“We do think of them, madame, I have come to ask you which are their windows.”
“One is on the ground floor, the last on the garden-side; the other is exactly over it, on the first story.”
“Then they are saved!” cried the smith.
“But let me see!” resumed Adrienne, hastily; “the first story is pretty high. You will find, near the chapel they are building, some long poles belonging to the scaffolding. They may be of use to you.”
“They will be as good as a ladder, to reach the upstairs window. But now to think of you madame.”
“Think only of the dear orphans. Time presses. Provided they are delivered to-night, it makes little difference to me to remain a day or two longer in this house.” “No, mademoiselle,” cried the smith, “it is of the first importance that you should leave this place to-night. Interests are concerned, of which you know nothing. I am now sure of it.”
“What do you mean?”
“I have not time to explain myself further; but I conjure you madame, to come. I can wrench out two of these bars; I will fetch a piece of iron.”
“It is not necessary. They are satisfied with locking the outer door of this building, which I inhabit alone. You can easily break open the lock.”
“And, in ten minutes, we shall be on the boulevard,” said the smith. “Make yourself ready, madame; take a shawl, a bonnet, for the night is cold. I will return instantly.”
“M. Agricola,” said Adrienne, with tears in her eyes, “I know what you risk for my sake. I shall prove to you, I hope, that I have as good a memory as you have. You and your adopted sister are noble and valiant creatures, and I am proud to be indebted to you. But do not return for me till the daughters of Marshal Simon are in safety.”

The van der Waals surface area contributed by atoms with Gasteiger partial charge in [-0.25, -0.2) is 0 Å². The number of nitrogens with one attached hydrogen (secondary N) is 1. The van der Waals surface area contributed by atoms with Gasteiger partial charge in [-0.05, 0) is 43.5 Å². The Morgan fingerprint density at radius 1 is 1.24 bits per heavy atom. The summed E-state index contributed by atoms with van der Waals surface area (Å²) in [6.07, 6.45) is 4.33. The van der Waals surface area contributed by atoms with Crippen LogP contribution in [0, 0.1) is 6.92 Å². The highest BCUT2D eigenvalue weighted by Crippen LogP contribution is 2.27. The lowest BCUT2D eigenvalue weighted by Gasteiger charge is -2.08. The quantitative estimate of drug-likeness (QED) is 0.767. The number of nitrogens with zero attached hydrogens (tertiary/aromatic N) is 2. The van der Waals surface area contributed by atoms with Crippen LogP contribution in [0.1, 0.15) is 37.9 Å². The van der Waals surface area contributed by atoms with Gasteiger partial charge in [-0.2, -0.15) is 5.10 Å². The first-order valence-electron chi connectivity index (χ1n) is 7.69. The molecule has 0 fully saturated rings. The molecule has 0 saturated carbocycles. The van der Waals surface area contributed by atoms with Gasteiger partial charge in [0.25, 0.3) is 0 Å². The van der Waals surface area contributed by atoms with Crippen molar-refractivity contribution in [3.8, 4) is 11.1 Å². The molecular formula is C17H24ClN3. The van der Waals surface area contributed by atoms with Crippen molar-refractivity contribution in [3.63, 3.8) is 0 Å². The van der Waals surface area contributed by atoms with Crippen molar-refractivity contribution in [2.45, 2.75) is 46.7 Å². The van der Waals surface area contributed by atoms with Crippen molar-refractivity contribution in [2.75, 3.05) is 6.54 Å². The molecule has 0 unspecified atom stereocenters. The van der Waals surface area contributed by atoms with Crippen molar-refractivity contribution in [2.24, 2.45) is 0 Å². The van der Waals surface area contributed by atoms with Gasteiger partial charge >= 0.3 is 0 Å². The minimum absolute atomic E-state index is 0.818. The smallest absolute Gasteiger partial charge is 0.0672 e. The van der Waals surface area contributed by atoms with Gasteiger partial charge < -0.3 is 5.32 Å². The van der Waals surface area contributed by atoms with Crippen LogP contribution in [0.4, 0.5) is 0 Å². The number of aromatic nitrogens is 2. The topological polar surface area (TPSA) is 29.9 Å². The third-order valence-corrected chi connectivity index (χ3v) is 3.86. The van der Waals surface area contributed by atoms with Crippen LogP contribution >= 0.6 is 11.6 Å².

“Thanks to your directions, the thing will be done directly, madame. I fly to rejoin my father, and we will come together to fetch you.”
Following the excellent advice of Mdlle. de Cardoville, Agricola took one of the long, strong poles that rested against the wall of the chapel, and, bearing it on his robust shoulders, hastened to rejoin his father. Hardly had Agricola passed the fence, to direct his steps towards the chapel, obscured in shadow, than Mdlle. de Cardoville thought she perceived a human form issue from one of the clumps of trees in the convent-garden, cross the path hastily, and disappear behind a high hedge of box. Alarmed at the sight, Adrienne in vain called to Agricola in a low voice, to bid him beware. He could not hear her; he had already rejoined his father, who, devoured by impatience, went from window to window with ever-increasing anguish.
“We are saved,” whispered Agricola. “Those are the windows of the poor children—one on the ground floor, the other on the first story.”
“At last!” said Dagobert, with a burst of joy impossible to describe. He ran to examine the windows. “They are not grated!” he exclaimed.